What does it feel like for parents to be on the school run?
After a very busy start back to work, I dropped off my son at secondary school for the first time this week …
The school drop-off …
It was quite a surreal experience given the number of years I have worked in the sector. I found myself driving home with many different thoughts about my career, childhood experiences and what emotions my son will be experiencing.
We have decided as a family to drive him to the school gates and gradually drop him off further and further away, sometimes choosing to observe him walk through the school entrance and other times turning our backs. This is because we are new to the area, and the secondary school is located in a part of town we are unfamiliar with.
Primary schools help pupils transition well …
This new experience is ‘miles apart’ from life at primary school, where (most) parents arrive very early, stand with their children (mostly), and wait until the classroom doors are open for the teacher to come out and receive them. It’s a wonderful experience. On reaching year 6, privileges are introduced. For example, you can walk to school or leave the premises without an adult.
Primary schools help pupils transition well.
The secondary school run experience …
Of course, in secondary school, arriving at school is an entirely different story.
Having stood at the school gates for 10 years(!) of my senior leadership career, I have observed tens of thousands of pupils arriving and leaving the school premises.
On the whole, at the school gate as a teacher, ‘every day was a school day’!
My 6th sense, ‘safeguarding radar’, could spot trouble at the end of any London street. Yet, gate duty was predominantly safe, positive and calm – apart from the day one parent drove into the school gates in her car! – with thousands of small conversations to motivate and challenge. Small pep talks, detention reminders and jokes with various pupils you never taught, but saw at the same spot every single day, made school happier for us all.
I vividly recall a group of pupils congregating at the school gates, often disruptive and engaging in anti-social behaviour. I would always challenge this and support the pupils to help change their behaviour. I also took the opportunity to engage with their parents (where possible) to offer support and advice. It was relentless at times, but an important aspect of school leadership that no NPQ course could ever prepare you for.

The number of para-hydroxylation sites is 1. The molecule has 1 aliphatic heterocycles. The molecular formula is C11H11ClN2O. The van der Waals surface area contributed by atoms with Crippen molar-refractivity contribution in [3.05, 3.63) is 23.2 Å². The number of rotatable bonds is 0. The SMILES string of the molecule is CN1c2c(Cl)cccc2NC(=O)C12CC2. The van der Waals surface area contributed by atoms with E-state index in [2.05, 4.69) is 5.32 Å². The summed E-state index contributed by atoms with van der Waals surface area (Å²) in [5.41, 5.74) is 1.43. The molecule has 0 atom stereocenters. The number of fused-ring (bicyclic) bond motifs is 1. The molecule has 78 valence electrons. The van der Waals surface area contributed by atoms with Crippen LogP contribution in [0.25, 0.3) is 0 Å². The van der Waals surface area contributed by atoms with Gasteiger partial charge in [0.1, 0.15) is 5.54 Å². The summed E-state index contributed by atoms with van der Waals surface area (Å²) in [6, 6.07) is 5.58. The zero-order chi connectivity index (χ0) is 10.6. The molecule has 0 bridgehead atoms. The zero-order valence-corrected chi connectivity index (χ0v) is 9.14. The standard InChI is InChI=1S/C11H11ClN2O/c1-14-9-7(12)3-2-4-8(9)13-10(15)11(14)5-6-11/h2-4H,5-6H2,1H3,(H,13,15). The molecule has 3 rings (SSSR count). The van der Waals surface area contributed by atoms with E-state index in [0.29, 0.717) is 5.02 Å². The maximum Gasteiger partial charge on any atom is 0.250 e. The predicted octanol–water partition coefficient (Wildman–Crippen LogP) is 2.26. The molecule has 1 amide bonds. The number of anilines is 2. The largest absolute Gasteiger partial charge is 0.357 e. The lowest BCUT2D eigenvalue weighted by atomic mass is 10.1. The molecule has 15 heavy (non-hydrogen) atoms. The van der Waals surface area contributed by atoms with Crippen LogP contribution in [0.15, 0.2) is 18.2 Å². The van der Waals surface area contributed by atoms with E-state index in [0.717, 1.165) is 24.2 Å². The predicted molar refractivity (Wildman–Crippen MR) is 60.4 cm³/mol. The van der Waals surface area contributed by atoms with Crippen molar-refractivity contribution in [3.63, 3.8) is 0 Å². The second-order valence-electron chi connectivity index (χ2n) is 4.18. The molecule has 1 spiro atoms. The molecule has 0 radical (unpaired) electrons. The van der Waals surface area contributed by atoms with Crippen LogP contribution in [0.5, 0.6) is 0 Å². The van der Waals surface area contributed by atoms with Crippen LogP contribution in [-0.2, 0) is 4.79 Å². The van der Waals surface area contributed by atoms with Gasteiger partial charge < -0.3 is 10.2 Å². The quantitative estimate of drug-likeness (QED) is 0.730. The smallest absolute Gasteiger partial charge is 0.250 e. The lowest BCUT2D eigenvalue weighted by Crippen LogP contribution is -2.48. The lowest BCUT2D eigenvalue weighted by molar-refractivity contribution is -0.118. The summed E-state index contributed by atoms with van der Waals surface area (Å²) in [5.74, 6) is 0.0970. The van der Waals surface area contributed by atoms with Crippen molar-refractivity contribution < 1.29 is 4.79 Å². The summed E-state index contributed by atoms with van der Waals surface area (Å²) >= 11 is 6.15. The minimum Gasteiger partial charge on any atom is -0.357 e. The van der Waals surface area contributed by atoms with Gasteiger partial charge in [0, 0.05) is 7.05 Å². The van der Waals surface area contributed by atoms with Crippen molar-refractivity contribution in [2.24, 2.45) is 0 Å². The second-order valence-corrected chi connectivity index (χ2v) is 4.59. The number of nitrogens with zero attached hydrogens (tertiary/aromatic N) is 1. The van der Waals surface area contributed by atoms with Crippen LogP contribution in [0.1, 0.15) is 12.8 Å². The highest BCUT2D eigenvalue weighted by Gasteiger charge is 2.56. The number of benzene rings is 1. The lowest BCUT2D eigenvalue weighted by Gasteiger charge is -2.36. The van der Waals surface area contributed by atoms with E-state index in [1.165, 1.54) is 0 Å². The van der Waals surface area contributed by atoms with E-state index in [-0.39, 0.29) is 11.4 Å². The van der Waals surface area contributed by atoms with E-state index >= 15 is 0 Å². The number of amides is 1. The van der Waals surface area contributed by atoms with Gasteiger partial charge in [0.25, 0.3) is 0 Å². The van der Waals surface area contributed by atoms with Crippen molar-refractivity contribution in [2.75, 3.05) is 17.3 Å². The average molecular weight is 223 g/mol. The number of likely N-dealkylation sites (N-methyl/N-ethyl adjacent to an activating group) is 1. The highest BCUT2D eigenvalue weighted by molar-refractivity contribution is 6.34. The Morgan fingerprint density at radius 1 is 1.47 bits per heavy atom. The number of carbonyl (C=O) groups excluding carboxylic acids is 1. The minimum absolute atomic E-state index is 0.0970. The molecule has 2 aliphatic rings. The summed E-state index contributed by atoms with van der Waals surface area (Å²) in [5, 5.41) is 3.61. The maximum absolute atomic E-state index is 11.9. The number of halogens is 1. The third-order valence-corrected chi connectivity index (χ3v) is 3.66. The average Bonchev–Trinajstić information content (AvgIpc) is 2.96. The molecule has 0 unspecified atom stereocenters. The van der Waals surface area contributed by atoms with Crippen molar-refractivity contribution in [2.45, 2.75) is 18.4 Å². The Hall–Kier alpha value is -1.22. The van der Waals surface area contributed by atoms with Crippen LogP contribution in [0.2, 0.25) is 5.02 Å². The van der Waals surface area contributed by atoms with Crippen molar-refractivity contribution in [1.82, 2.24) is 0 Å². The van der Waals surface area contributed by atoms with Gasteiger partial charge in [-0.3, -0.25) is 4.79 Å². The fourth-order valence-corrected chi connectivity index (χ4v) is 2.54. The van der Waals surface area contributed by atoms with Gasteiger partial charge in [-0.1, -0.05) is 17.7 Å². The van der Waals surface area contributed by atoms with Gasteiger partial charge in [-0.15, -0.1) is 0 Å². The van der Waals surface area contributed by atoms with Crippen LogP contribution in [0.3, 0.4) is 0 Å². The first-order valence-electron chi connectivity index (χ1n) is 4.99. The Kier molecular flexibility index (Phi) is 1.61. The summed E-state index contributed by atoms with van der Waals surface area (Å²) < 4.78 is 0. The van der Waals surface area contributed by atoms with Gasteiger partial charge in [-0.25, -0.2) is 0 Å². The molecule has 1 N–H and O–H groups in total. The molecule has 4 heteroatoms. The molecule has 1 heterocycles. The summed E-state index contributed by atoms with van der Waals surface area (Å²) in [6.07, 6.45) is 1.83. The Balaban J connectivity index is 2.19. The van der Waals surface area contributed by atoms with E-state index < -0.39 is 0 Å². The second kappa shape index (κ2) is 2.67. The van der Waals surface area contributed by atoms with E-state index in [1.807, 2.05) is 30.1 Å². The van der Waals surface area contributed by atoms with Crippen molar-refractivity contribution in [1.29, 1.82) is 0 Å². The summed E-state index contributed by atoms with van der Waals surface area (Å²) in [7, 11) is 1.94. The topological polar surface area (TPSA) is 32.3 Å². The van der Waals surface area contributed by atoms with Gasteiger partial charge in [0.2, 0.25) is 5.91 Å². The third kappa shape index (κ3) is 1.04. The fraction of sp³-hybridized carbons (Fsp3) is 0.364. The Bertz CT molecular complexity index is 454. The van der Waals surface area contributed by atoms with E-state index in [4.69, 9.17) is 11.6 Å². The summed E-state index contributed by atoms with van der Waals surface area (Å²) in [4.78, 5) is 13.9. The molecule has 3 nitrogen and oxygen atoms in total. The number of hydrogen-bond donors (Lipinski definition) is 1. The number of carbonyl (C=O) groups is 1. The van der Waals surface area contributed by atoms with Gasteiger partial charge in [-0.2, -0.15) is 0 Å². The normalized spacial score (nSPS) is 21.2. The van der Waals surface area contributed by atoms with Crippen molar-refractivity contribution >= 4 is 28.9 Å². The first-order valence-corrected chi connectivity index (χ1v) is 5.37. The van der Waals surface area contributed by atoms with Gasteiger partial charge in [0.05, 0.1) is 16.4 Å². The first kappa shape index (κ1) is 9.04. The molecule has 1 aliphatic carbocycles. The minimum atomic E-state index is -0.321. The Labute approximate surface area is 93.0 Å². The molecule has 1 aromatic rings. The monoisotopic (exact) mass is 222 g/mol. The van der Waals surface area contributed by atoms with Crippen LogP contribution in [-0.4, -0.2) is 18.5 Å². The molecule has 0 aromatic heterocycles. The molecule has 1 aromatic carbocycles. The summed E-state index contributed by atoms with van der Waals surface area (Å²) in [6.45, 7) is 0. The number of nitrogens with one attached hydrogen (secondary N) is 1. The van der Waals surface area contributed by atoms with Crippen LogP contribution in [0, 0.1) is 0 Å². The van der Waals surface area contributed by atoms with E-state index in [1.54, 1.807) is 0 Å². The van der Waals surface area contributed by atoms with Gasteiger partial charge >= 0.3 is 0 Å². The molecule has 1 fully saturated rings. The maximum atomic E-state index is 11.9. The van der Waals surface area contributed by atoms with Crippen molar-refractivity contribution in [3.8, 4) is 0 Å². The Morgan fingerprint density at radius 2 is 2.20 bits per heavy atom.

3 school-run tips for parents
Throughout the years, I have recommended a few ‘quick wins’ to fellow parents (who are not teachers) to help make the school run easier for everyone.
1. Always speak up
During any given week of the academic year, all parents will have thoughts about their child’s school or class. No matter how big or small the issue might have been, or if there is no issue (perhaps a compliment to make …), say something to the teacher.
This helps the teacher stay ‘in the know’ and triangulate the information between classroom, playground and home.
2. Learn fellow parent and carer names
I’ve also recommended that parents get to know every adult in their child’s class.
On most days, you will see the same faces. Occasionally, you may see a different face standing alongside a child you see daily. I’d always recommend saying ‘hello’ regardless.
Making small gestures of communication allows you as a parent to build up a full picture of the conversations your child might have with you at home. For example, when they next mention a good or a bad incident with a classmate. This gives you the confidence to raise any problems with a familiar or unfamiliar face in the playground or know who to talk to when you need to invite them to your child’s birthday party.
In my own experiences, without immediate family, other parents and carers become your network of friends you will rely upon for childcare emergencies or events at home or school.
3. Say ‘Thanks!”
Finally, say ‘Thank you!’
Your child’s teacher works hard, often completing work beyond contracted hours. Teaching is also underpaid. I’ve never met any teacher who doesn’t want to get the best out of all children. It’s worth making your child’s teacher feel special sometimes. A considered ‘thank you’ can go a long way to motivating a teacher and may keep them in the profession a little longer.
It’s also worth considering what it would be like if your child didn’t have a specialist teacher. There’s a teacher recruitment crisis, didn’t you know? Be thankful your child has a familiar face …
The vast majority of pupils arrive at school alone, and although this is only the first experience for me, it feels quite an isolating experience. I’m sure it will get easier, yet I do wonder how we can improve the transition experiences for year 7 children …